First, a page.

Oklahoma House approves earlier end to wind tax credit: Oklahoma’s tax credit for renewable energy, called unsustainable by opponents, could end for new projects this summer under a bill passed Thursday by the state House. House Bill 2298, by Speaker Charles McCall, R-Atoka, would end the zero-emissions tax credit July 1, more than three years earlier than its current sunset date [NewsOK].

Oklahoma Senate Leader: Teacher Pay Bill Gives ‘False Hope’: A bill [HB 1114] approved overwhelmingly in the House to raise Oklahoma teacher pay by $6,000 over the next three years, but without a funding mechanism, amounts to giving teachers “false hope,” a state Senate leader said Thursday. The House voted 92-7 this week for the bill that calls for a $1,000 pay raise for teachers next year, $2,000 the following year and $3,000 in the third year. But each $1,000 pay raise costs the state about $53 million and the Republican leader of the Senate, Mike Schulz, said there is no agreement on how any part of the plan would be funded [Associated Press].

Proposed Electric Vehicle Fee Stirs Resentment Among Oklahoma Owners: A bill [HB 1449] passed by the state House of Representatives Wednesday would impose an annual fee on owners of plug-in hybrid and all-electric vehicles in Oklahoma, and that’s leaving some electric car owners feeling singled out. A gray 2013 Nissan Leaf sits in Edmond resident Jonathon Stranger’s driveway. “There’s no gas. There’s no motor oil,” Stranger says. “It’s the future.” [StateImpact Oklahoma]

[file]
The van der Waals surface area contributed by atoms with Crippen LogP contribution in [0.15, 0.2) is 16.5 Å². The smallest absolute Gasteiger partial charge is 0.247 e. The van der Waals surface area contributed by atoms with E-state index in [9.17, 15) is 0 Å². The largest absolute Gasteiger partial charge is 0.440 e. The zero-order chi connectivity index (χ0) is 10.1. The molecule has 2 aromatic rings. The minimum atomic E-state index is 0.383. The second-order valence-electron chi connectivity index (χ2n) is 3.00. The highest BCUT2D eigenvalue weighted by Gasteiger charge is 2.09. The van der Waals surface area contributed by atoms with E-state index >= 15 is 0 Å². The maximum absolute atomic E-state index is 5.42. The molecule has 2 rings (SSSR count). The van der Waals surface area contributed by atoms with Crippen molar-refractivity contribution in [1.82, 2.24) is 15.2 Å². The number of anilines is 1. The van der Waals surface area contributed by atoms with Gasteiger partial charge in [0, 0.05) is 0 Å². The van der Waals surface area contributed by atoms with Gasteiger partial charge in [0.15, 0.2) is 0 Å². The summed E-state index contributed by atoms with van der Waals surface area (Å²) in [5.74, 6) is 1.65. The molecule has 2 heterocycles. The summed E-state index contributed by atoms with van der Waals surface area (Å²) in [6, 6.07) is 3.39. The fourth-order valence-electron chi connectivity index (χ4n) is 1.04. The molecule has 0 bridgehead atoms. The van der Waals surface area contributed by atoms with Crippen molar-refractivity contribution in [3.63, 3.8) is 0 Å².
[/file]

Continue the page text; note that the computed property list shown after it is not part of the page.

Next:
Further reforms needed to deal with Oklahoma prison trends: In a recent story about challenges faced by correctional officials in Alabama, The Wall Street Journal noted that prison crowding left many inmates “packed in open dorms with bunk beds arrayed within an arm’s length of each other. Meanwhile, only 46 percent of authorized correctional officer positions were filled, in part because of low pay and the perils of the job.” If that sounds familiar, it’s because the Journal reporter could have been describing Oklahoma [Editorial Board / NewsOK].

Gov. Mary Fallin says number of children in state custody declining: The fewest children in “a long, long time” are in state custody, Gov. Mary Fallin said Thursday. …Oklahoma has been trying to beef up its foster care services as part of a court-mandated improvement to the state’s child welfare system. And it’s been trying to accomplish the task as state resources dwindle [Tulsa World].

OU offering retirement incentive again: Faculty and staff at the University of Oklahoma will again be offered an early retirement incentive as the university explores cost-cutting measures. Those eligible can opt to retire early and receive a financial benefits package now, saving the university in personnel costs down the line. OU predicts the 2017 special voluntary retirement incentive (SVRI) will save $9.4 million [Norman Transcript].